MANILA - Philippine shares bounced back on Thursday as the bull run in global equities powered Asian stocks to a near decade high.
Investors remain upbeat on President Rodrigo Duterte's tax reform program, even as senators fail to pass their version of the measure before they go on break at the end of the week, said China Bank senior vice president Patrick Cheng.
The Philippine Stock Exchange Index was up 0.31 percent to 8,384.32 in early trading. Cheng said that without major developments on the economic front, it would be difficult for the market to breach 8,400 points.
"I think the government will obviously try to make one last push," Cheng told ANC's Market Edge with Cathy Yang, referring to tax reform.
"If it really doesn’t pass this year, then revenues will be delayed and it will give the market reason to sell off," he said.
MSCI's broadest index of Asia-Pacific shares outside Japan added 0.15 percent and is within a hair of the decade high touched in the previous session.
Japan's Nikkei was up 0.4 percent after brushing 20,980.92, its highest since December 1996. South Korea's KOSPI added 0.1 percent to mark a fresh record high.
Asia took cues from Wall Street, where major indexes rose to yet another set of record closing highs overnight following a report that a market-friendly candidate was being pushed as successor to Janet Yellen at the helm of the Fed.
Broader investor risk sentiment has improved this week after Catalonia dialed back plans to break away from Spain, with MSCI's 47-country world stocks index reaching a record high.
Global equities now appear to be taking geopolitical developments such as the secessionist push in Spain and tensions on the Korean peninsula in their stride to reach those record tops.
"Fundamentally, the global economy is in decent shape. Corporate sentiment is also sound as evidenced by strong data like the Chinese PMI, US ISM and Japanese tankan. All these factors are leading to the rise in global stocks," said Masahiro Ichikawa, senior strategist at Sumitomo Mitsui Asset Management in Tokyo.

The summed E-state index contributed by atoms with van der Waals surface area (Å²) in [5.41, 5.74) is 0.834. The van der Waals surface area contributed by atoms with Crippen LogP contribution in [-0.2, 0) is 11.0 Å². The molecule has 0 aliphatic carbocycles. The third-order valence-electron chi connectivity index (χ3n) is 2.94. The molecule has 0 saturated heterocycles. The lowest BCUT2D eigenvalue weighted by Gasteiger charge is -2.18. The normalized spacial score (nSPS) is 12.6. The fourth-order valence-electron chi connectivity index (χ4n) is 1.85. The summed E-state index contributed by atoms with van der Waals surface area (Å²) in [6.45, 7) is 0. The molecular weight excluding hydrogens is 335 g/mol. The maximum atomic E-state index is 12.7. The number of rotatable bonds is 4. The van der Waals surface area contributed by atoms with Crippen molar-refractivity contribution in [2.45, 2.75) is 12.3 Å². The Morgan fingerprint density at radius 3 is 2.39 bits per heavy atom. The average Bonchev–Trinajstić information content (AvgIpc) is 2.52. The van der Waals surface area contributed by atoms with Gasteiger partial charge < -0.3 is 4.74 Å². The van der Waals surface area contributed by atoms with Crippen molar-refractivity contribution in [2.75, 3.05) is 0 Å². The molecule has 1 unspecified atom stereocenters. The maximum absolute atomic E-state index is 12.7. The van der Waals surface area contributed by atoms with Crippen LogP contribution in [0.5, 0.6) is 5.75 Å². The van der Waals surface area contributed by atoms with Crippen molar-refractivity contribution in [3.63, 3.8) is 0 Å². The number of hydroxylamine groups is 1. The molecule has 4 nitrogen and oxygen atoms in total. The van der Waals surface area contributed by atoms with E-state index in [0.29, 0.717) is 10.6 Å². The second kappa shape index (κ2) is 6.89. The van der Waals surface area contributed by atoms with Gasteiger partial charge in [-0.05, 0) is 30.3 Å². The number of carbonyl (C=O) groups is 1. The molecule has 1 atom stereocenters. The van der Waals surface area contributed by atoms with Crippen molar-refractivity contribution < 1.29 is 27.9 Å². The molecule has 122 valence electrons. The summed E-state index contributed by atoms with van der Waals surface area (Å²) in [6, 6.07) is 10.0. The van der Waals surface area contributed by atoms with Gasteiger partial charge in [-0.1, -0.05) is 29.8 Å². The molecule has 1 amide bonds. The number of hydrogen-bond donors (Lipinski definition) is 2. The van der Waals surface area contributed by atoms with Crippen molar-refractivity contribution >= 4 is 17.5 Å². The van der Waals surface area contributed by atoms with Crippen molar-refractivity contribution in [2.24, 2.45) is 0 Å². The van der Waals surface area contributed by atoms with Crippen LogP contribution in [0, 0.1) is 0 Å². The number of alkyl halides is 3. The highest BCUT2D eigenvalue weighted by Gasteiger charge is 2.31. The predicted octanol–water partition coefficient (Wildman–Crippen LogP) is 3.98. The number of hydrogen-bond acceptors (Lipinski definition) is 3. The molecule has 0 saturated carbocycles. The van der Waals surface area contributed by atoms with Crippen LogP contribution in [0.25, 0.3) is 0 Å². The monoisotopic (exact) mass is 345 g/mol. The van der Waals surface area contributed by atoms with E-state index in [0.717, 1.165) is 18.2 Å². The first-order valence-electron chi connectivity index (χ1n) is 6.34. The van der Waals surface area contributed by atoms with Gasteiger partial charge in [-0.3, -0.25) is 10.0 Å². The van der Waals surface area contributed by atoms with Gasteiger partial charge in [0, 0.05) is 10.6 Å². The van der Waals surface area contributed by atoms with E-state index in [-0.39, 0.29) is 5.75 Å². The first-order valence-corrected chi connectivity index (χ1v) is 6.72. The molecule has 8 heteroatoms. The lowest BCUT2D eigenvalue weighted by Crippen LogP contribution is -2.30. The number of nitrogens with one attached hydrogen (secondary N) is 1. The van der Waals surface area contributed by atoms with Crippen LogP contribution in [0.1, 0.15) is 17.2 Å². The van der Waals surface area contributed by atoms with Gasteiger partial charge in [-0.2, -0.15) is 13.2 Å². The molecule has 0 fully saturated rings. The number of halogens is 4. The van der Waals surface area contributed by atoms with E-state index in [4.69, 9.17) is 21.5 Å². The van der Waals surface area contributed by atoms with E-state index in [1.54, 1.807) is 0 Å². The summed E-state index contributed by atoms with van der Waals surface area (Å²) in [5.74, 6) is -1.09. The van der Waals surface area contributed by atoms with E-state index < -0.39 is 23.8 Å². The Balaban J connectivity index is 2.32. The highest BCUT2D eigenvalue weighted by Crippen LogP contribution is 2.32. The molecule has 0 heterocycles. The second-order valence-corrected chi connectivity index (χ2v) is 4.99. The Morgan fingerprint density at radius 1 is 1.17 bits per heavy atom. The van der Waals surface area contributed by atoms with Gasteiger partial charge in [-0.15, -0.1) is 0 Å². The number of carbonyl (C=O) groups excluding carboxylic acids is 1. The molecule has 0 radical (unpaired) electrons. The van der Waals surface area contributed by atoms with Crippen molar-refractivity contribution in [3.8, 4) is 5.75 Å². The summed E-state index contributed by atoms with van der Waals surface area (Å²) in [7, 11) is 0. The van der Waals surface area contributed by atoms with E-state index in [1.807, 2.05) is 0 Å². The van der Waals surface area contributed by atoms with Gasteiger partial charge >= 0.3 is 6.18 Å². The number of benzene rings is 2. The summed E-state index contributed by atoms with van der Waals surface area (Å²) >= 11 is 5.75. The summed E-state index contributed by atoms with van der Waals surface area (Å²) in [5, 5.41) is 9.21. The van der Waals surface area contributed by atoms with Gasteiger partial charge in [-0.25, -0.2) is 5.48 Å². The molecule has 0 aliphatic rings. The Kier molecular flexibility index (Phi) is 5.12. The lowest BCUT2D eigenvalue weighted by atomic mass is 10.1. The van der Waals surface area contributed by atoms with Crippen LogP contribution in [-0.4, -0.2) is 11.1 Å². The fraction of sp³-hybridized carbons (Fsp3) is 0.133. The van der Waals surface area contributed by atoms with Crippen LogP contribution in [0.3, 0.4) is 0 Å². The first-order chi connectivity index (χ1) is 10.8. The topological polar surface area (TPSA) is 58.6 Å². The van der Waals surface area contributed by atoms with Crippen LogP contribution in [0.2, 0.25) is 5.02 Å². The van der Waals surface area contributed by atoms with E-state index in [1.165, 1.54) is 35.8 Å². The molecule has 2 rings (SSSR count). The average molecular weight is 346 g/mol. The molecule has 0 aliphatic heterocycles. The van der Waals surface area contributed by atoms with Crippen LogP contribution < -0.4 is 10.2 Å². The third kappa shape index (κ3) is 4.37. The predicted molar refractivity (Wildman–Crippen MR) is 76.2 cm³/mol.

"Financial markets will remain wary of geopolitical headlines. But barring actual military conflicts, negative responses by equities are expected to be short-lived."
The dollar index against a basket of 6 major currencies slipped to a 2-week low of 92.891 following the release of the Fed's last policy meeting on Sept. 19-20.
Fed policymakers had a prolonged debate about the prospects of a pickup in inflation and the path of future interest rate rises if it did not, the minutes showed.
While this did little to cool strong expectations for the Fed to raise interest rates in December, it did make the central bank appear slightly less hawkish than it appeared right after the September policy meeting when it signalled the year-end monetary tightening.
The dollar was particularly weak against the euro as relief over Catalonia stopping short of a formal declaration of independence supported the common currency.
The euro was 0.1 percent higher at $1.1871, its highest since Sept. 25 and on track for a fifth straight day of gains.
The dollar was 0.1 percent lower at 112.370 yen.
In commodities, crude oil prices fell after rising for 3 successive sessions.
Brent crude futures were down 0.5 percent at $56.66 per barrel. The contracts had risen for the third day on Wednesday as OPEC's forecast for higher demand in 2018 and heightened tensions in Kurdistan supported prices.
Spot gold was lat up 0.15 percent at $1,293.78 an ounce, supported by a weaker dollar.